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type
Contribution to journal
publication status
published
subject
in
Journal of Psychiatric Research
volume
45
pages
561 - 567
publisher
Elsevier
external identifiers
  • wos:000289325900018
  • pmid:20926100
  • scopus:79952621147
ISSN
1879-1379
DOI
10.1016/j.jpsychires.2010.09.010
language
English
LU publication?
yes
id
a5c44d59-477c-4682-aa59-95358de58728 (old id 1711355)
alternative location
http://www.ncbi.nlm.nih.gov/pubmed/20926100?dopt=Abstract
date added to LUP
2010-11-05 16:13:17
date last changed
2017-11-12 04:06:11
@article{a5c44d59-477c-4682-aa59-95358de58728,
  abstract     = {More than 50 years ago, Fish postulated that a special form of early abnormal neurodevelopment, "pandysmaturation", defined a priori as constituting retarded cranial development in the first year of life, combined with delay in early motor milestone attainment, was related to genetic risk for schizophrenia, and was associated with schizophrenia-spectrum disorders in young adulthood. Fish confirmed this in a very small sample. We retested Fish's postulation in a larger prospective study. Pandysmaturation was blindly investigated through medical records and prospective researcher and maternal observations, studying 75 "high-risk" offspring of women with a history of schizophrenia or affective psychosis and 91 "normal-risk" offspring. Subjects were studied prospectively from mother's pregnancy to 22 years of age, at which time the offspring were independently assessed for schizophrenia-spectrum and affective disorders. Pandysmaturation (n = 13, with 10 "definite" and 3 "probable" degrees) was significantly related to genetic risk for schizophrenia (Odds Ratio 4.9, p = 0.02) but not to genetic risk for affective disorders (OR 1.2, p = 0.81). Pandysmaturation was significantly associated with schizophrenia-spectrum (OR 6.2, p = 0.02), but not affective (OR 0.9, p = 0.90), disorders in young adulthood. Pandysmaturation was more strongly associated than was retarded cranial development, motor milestone delay, or social/cognitive milestone delay by itself. Pandysmaturation has efficacy as an early life risk-indicator of schizophrenia-spectrum disorder in young adulthood at least in subjects at genetic risk, strengthening the evidence for a generally genetic-based neurodevelopmental model of schizophrenia-spectrum (as contrasted with affective) disorders. Pandysmaturation is a risk-indicator for future schizophrenia-spectrum disorder, for potential use in scientific studies and clinical practice.},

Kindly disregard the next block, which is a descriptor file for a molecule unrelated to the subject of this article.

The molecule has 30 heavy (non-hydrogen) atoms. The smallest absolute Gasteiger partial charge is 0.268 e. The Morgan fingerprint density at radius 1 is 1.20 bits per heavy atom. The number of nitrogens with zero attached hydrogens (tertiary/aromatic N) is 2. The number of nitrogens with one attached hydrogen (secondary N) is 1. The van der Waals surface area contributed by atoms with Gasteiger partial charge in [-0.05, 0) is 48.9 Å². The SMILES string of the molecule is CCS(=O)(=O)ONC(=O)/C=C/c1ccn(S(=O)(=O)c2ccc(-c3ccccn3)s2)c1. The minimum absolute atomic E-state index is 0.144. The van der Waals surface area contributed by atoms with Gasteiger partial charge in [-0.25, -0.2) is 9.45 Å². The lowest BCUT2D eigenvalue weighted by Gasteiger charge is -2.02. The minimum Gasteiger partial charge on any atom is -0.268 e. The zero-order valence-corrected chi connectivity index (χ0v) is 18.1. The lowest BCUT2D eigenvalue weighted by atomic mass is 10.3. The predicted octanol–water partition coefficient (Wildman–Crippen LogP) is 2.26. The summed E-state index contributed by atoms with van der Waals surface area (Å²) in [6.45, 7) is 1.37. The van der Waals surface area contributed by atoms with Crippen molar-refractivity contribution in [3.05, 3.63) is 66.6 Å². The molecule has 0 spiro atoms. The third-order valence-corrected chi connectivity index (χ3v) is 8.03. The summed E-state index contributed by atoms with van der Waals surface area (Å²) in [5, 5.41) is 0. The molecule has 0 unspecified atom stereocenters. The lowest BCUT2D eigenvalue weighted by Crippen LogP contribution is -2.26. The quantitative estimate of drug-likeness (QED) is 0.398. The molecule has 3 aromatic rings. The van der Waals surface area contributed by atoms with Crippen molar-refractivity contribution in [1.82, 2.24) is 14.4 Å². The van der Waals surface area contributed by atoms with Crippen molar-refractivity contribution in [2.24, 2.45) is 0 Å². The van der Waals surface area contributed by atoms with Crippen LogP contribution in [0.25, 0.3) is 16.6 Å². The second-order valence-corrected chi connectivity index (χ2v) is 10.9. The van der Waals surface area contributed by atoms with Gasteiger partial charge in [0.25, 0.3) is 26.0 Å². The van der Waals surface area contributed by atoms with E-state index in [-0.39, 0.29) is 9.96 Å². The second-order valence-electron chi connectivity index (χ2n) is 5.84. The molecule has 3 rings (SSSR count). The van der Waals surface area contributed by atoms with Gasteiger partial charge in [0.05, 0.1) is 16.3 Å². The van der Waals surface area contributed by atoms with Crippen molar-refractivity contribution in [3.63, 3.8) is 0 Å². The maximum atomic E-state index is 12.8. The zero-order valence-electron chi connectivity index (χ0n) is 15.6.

author       = {McNeil, Thomas and Fish, Barbara and Schubert, Erland},
  issn         = {1879-1379},
  language     = {eng},
  pages        = {561--567},
  publisher    = {Elsevier},
  series       = {Journal of Psychiatric Research},
  title        = {Prospective study of pandysmaturation and adult mental disorder in high-risk and normal-risk offspring.},
  url          = {http://dx.doi.org/10.1016/j.jpsychires.2010.09.010},
  volume       = {45},
  year         = {2011},
}